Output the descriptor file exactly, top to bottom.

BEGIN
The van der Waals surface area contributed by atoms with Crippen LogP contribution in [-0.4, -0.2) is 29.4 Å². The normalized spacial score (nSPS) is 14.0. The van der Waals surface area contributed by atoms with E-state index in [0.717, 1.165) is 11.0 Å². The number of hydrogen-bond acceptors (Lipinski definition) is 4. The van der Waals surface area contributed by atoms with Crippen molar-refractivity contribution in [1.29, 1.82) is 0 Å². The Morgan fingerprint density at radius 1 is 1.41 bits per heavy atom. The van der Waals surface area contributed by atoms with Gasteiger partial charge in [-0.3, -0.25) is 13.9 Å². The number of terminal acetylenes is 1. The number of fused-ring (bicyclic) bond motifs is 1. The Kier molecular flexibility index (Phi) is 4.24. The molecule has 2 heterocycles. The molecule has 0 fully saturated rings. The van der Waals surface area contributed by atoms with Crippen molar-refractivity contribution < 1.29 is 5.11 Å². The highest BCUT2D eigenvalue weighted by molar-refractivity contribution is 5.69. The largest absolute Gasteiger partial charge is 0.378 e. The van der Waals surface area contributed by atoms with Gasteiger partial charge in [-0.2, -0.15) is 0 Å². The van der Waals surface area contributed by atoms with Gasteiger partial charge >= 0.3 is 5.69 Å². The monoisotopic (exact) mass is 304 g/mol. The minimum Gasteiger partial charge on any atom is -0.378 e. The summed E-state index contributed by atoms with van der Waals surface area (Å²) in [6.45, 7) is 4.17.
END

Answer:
The van der Waals surface area contributed by atoms with Crippen LogP contribution in [-0.4, -0.2) is 29.4 Å². The normalized spacial score (nSPS) is 14.0. The van der Waals surface area contributed by atoms with E-state index in [0.717, 1.165) is 11.0 Å². The number of hydrogen-bond acceptors (Lipinski definition) is 4. The van der Waals surface area contributed by atoms with Crippen molar-refractivity contribution in [1.29, 1.82) is 0 Å². The Morgan fingerprint density at radius 1 is 1.41 bits per heavy atom. The van der Waals surface area contributed by atoms with Gasteiger partial charge in [-0.3, -0.25) is 13.9 Å². The number of terminal acetylenes is 1. The number of fused-ring (bicyclic) bond motifs is 1. The Kier molecular flexibility index (Phi) is 4.24. The molecule has 2 heterocycles. The molecule has 0 fully saturated rings. The van der Waals surface area contributed by atoms with Crippen molar-refractivity contribution < 1.29 is 5.11 Å². The highest BCUT2D eigenvalue weighted by molar-refractivity contribution is 5.69. The largest absolute Gasteiger partial charge is 0.378 e. The van der Waals surface area contributed by atoms with Gasteiger partial charge in [-0.2, -0.15) is 0 Å². The van der Waals surface area contributed by atoms with Gasteiger partial charge >= 0.3 is 5.69 Å². The monoisotopic (exact) mass is 304 g/mol. The minimum Gasteiger partial charge on any atom is -0.378 e. The summed E-state index contributed by atoms with van der Waals surface area (Å²) in [6.45, 7) is 4.17.